The Dihydrate and Stear-O-Wet typically increase the UYS of the substrates (drastically in the case of the Sorbitol/Dihydrate blend), indicating that these combinations would become more resistant to the onset of flow following storage (hence why lubricant is added towards the end of the process, and not in the hopper, where the effect may be detrimental).  The influence of Monohydrate on UYS is dependent upon the substrate.  Granulac 70 and Inhalac 230 both show a reduction in UYS, in contrast to the other three substrates.  With Avicel PH101 as the substrate, the increase in UYS was shown to be not only dependant on the type of lubricant, but also on the concentration. 

Conclusions

This study quantifies how the addition of a lubricant can dramatically change the flow properties of a range of typical pharmaceutical excipients, and how the concentration level and type of lubricant is key to optimising processability and cost-efficiency.  It also demonstrates that lubricant/substrate interactions are complex, even for a simple two component system, and the influence of lubricants must be quantified with respect to process conditions.

Powder flowability is not an inherent material property, but is more about the ability of powder to flow in a desired manner in a specific piece of equipment.  Successful processing demands that the powder and the process are well-matched and it is not uncommon for the same powder to perform well in one process but poorly in another.  Rather than relying on single number characterisation to describe behaviour across all processes, the FT4’s multivariate approach simulates a range of unit operations, allowing for the direct investigation of a powder’s response to various process and environmental conditions.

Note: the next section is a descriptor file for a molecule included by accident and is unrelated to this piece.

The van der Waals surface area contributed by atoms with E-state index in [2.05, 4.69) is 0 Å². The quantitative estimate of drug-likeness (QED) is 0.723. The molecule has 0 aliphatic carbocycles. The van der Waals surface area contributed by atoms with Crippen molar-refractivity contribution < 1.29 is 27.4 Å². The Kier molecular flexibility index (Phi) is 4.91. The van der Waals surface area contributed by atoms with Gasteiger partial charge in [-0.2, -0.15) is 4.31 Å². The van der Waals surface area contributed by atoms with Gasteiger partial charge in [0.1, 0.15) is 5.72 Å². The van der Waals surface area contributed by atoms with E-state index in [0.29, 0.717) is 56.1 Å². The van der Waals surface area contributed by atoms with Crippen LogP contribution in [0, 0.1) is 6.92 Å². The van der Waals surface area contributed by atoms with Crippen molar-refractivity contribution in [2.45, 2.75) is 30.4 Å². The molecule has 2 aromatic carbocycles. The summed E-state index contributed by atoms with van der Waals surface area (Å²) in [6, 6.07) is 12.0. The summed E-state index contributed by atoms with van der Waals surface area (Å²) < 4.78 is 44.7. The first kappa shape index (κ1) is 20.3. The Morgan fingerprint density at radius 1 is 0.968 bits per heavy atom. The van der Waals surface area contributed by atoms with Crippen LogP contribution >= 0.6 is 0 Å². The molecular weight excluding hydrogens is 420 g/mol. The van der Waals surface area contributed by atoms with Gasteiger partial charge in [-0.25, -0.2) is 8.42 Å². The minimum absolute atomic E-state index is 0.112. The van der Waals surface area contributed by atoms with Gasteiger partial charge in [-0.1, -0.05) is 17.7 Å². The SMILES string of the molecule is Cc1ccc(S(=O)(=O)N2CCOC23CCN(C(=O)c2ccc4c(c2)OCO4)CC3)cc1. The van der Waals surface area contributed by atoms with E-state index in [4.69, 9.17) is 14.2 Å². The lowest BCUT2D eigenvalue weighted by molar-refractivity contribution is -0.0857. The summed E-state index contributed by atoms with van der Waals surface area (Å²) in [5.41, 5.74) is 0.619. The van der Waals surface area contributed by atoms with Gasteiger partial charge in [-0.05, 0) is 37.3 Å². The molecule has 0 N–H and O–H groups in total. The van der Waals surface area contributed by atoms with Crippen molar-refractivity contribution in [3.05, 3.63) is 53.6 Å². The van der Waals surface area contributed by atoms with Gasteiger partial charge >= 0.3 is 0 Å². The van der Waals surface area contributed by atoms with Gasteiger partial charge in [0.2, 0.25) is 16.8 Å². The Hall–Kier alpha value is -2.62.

Author Biography

Tim Freeman, Managing Director, Freeman Technology

Tim Freeman, Managing Director, Freeman Technology

Tim Freeman is Managing Director of powder characterisation company Freeman Technology for whom he has worked since the late 1990s. He was instrumental in the design and continuing development of the FT4 Powder Rheometer® and the Uniaxial Powder Tester. Through his work with various professional bodies, and involvement in industry initiatives, Tim is an established contributor to wider developments in powder processing.

Tim has a degree in Mechatronics from the University of Sussex in the UK. He is a mentor on a number of project groups for the Engineering Research Center for Structured Organic Particulate Systems in the US and a frequent contributor to industry conferences in the area of powder characterisation and processing. A past Chair of the American Association of Pharmaceutical Scientists (AAPS) Process Analytical Technology Focus Group Tim is a member of the Editorial Advisory Board of Pharmaceutical Technology and features on the Industry Expert Panel in European Pharmaceutical Review magazine.  Tim is also a committee member of the Particle Technology Special Interest Group at the Institute of Chemical Engineers, Vice-Chair of the D18.24 sub-committee on the Characterisation and Handling of Powders and Bulk Solids at ASTM and a member of the United States Pharmacopeial (USP) General Chapters Physical Analysis Expert Committee (GC-PA EC).